Skip to content

Posts tagged ‘maps’

I love National Geographic. I really love their MapMaker Interactive tool

We all know that I love maps.  Seriously. Love. Maps.

I still remember spending hours in the cool basement in my western Kansas childhood home reading old National Geographic magazines, spreading the pull-out maps on the floor and using my finger to trace over map features. My favorite? Civil War battle articles with sweet map extras.

It was easy to lose a couple of hours digging into the details, comparing areas on one map with another, reading the sidebars.

Take a look at these and you’ll understand.

You’re welcome.

July 1 Read more

Google Maps updates mobile app. It’s a sign your world is changing

A few days ago, Google updated its mobile Map app. Probably not a huge thing for you and your kids. But it is a reminder that our world is changing. In some instances, rather quickly. More and more of what we see, use, consume, share, and teach is moving to mobile devices.

When was the last time you pulled over to the side of the road and pulled out that massive print road atlas? Some of you, probably never. I still have one in my trunk cause . . . trust me, there are lots of places in western Kansas where your cell signal goes to die.

Three days ago, my senior in high school freaked out because I asked her to call a neighbor on their landline. She wasn’t even sure if they had a landline. They did. But no one answered. The neighbor texted minutes later to ask what she needed.

I still read the Sunday edition of the Wichita newspaper. I would read it every day if they actually delivered it every day. But they don’t. Because they’re printing fewer actual papers and publishing more online. So like most of North America, I get my news digitally. My favs? Flipboard, Zite, and the digital NY Times.

Documents live in the cloud. Not on paper. Google Drive, Dropbox, Storehouse, and my latest fav, Adobe Voice, store and share work virtually.

Historical documents are archived and digitized. Artifacts are mapped in 3D, shared via the web, and printed out on the other end using 3D printers.

Books and articles are created, saved, shared, and read on mobile devices. (Check out the latest iBook on Ancient Egypt. Perfect for you 6th grade teachers.)

So while the Google Maps update does have some cool features (scroll down for a overview) take the update as a sign. Read more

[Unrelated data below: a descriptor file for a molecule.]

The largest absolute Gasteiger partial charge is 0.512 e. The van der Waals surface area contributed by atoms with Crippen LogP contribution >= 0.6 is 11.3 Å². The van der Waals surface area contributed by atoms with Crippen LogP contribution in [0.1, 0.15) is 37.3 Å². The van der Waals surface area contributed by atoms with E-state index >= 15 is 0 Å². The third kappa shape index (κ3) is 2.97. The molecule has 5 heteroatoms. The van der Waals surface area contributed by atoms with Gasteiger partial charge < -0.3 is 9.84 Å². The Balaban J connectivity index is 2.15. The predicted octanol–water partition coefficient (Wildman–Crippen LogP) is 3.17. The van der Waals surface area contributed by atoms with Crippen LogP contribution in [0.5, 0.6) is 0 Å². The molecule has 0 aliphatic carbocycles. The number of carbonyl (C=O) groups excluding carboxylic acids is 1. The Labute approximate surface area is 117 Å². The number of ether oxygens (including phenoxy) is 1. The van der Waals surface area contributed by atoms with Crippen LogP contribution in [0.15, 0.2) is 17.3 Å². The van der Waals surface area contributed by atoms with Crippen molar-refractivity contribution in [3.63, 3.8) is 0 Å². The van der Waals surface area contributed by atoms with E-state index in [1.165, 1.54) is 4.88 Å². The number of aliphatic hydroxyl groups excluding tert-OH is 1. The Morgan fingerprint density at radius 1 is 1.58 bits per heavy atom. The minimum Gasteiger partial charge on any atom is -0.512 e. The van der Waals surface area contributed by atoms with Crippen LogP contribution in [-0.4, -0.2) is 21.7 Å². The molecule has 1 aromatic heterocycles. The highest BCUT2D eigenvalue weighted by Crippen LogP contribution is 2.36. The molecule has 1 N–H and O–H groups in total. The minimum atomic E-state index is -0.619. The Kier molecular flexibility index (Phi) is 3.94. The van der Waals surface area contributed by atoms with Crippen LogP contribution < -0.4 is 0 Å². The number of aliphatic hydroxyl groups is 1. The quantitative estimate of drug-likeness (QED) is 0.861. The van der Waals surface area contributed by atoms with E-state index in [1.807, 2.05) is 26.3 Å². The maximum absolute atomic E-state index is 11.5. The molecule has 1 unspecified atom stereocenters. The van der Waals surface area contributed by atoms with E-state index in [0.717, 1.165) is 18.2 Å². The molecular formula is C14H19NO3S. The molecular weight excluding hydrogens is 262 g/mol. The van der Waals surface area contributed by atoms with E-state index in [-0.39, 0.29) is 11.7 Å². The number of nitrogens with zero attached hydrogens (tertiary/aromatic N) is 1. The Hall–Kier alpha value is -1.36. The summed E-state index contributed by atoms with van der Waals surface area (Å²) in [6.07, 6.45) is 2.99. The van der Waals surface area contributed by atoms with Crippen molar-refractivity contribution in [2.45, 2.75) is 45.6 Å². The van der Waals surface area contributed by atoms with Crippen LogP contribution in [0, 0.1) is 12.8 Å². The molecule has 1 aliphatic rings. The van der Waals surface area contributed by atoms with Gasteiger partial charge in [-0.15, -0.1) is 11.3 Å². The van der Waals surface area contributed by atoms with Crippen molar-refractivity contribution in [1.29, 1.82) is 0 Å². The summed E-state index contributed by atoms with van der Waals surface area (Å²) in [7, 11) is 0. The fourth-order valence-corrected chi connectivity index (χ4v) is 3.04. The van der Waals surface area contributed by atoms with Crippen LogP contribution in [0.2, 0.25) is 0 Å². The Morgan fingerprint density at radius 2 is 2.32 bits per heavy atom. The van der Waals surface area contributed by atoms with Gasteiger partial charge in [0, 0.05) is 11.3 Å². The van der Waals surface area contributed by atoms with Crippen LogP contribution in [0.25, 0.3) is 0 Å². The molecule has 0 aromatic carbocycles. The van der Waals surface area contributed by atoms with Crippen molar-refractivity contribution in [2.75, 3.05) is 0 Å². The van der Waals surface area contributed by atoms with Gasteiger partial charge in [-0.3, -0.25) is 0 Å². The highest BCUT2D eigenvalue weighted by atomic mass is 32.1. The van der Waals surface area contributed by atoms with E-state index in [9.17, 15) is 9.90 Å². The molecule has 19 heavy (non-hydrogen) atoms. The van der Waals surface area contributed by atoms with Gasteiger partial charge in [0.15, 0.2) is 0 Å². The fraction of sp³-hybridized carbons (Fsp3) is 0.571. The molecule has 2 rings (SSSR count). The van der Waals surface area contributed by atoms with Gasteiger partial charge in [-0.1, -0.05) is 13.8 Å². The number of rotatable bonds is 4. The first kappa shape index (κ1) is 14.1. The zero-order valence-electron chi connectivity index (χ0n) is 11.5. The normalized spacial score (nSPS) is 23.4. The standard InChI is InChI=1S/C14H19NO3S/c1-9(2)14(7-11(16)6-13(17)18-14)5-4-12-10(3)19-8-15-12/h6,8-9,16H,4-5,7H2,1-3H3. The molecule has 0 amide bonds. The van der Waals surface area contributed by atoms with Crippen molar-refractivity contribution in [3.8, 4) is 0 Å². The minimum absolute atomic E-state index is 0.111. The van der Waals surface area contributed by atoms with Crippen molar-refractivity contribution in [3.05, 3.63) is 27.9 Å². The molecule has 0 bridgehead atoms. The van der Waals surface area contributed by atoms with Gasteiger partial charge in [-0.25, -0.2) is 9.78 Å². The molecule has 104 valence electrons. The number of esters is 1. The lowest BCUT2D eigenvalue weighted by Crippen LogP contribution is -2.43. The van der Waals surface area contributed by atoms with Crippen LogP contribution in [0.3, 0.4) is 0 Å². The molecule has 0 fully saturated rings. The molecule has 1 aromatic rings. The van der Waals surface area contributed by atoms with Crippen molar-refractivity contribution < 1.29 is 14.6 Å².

Tip of the Week: 100+ map and chart visuals that jump-start discussion

It’s no secret. I love maps. I’m pretty sure maps love me. Big. Small. Old. New. Treasure.

I love ‘em all.

And the cool thing about the InterWebs is that someone is always making new maps that I can fall in love with. Recently it’s been the Washington Post.

We’re all visual people and the brain loves to look at stuff. So all of the maps and charts listed below would work great as writing prompts, hook activities to introduce units and lessons, resources for research, basic geography skills, part of PBL projects, or to simply act as a sweet way to jump-start a current events discussion.

But I’m also sure that you’ll come up with all sorts of things that I haven’t thought about. (Don’t forget to use the links associated with each map to help your kids explore deeper.)

Here we go:

Read more

Google Maps Gallery: Interactive digital atlas

Google just keeps coming up with more cool stuff. And for all you map nerds, and history teachers, their new Maps Gallery is just the ticket.

Maps Gallery works like an interactive, digital atlas that lets you search for and find powerful, compelling maps. It’s much like the Gallery of tours you can find via the Google Earth tool. One of the biggest differences is that the Google Maps Gallery contains maps created by a variety of organizations, both public and private, and so you can find all sorts of maps, many mostly inaccessible to the public before now. Read more

MappingWorlds and looking at the world differently

I’ve been on a map kick recently.

Recently might be a bit relative. Recently and maps for me means since sometime during the early 1970s. But over the last few week, I have perhaps can a little past the normal map crazy.

And thanks to Lisa and her recent comment, I’ve gotten hooked on a whole new set of tools. Called MappingWorlds, the site offers users a new way to look at the world by resizing countries on the map in relation to a series of global issues. For examples, you can view which states have the most Big Foot sightings (Kansas – 26) or which states have the largest budget shortfalls (Kansas – $137 million). Users can then download data sets, maps and animations which can be shared across the Internet through websites, blogs, and email.

Created by a Dutch group, MappingWorlds provides a great way for kids to see data in a way that makes sense. We can talk about how many people live in China and India but when a kid sees those numbers via a MappingWorld graphic, deeper understanding starts to happen.

mappingworld1

You can look at data for both the US, the world, and for some reason, Japan. So . . . you’re able to show the number of Sumo wrestlers by perfecture if you want.

Seems like a great place to start asking really good questions for your kids to noodle through.

(A similar site to look at is WorldMapper.)

Tip of the Week: 36 Geo Sites & Maps on the Web

“A map does not just chart, it unlocks and formulates meaning; it forms bridges between here and there, between disparate ideas that we did not know were previously connected.”

Reif Larsen
The Selected Works of T.S. Spivet

Today’s tip?

Tons of geography stuff.

Generic geography sites: Read more

Follow

Get every new post delivered to your Inbox.

Join 2,540 other followers